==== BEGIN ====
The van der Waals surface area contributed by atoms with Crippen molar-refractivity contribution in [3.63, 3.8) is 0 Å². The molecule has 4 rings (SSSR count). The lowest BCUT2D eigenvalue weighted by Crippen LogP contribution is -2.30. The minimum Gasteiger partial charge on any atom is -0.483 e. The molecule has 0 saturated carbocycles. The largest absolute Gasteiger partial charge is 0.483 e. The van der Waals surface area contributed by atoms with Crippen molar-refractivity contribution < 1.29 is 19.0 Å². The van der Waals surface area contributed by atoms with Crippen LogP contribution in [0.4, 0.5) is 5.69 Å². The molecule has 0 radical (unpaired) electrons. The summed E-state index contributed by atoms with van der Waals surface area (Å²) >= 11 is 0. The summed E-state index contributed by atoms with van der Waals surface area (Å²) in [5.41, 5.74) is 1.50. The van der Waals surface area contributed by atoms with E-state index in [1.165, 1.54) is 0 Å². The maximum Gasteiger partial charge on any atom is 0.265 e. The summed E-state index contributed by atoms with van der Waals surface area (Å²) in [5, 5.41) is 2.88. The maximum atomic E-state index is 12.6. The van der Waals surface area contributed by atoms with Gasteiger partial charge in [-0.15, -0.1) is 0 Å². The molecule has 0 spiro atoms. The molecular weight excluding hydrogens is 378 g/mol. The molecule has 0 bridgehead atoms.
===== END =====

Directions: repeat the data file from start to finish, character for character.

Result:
The van der Waals surface area contributed by atoms with Crippen molar-refractivity contribution in [3.63, 3.8) is 0 Å². The molecule has 4 rings (SSSR count). The lowest BCUT2D eigenvalue weighted by Crippen LogP contribution is -2.30. The minimum Gasteiger partial charge on any atom is -0.483 e. The molecule has 0 saturated carbocycles. The largest absolute Gasteiger partial charge is 0.483 e. The van der Waals surface area contributed by atoms with Crippen molar-refractivity contribution < 1.29 is 19.0 Å². The van der Waals surface area contributed by atoms with Crippen LogP contribution in [0.4, 0.5) is 5.69 Å². The molecule has 0 radical (unpaired) electrons. The summed E-state index contributed by atoms with van der Waals surface area (Å²) >= 11 is 0. The summed E-state index contributed by atoms with van der Waals surface area (Å²) in [5.41, 5.74) is 1.50. The van der Waals surface area contributed by atoms with E-state index in [1.165, 1.54) is 0 Å². The maximum Gasteiger partial charge on any atom is 0.265 e. The summed E-state index contributed by atoms with van der Waals surface area (Å²) in [5, 5.41) is 2.88. The maximum atomic E-state index is 12.6. The van der Waals surface area contributed by atoms with Gasteiger partial charge in [-0.15, -0.1) is 0 Å². The molecule has 0 spiro atoms. The molecular weight excluding hydrogens is 378 g/mol. The molecule has 0 bridgehead atoms.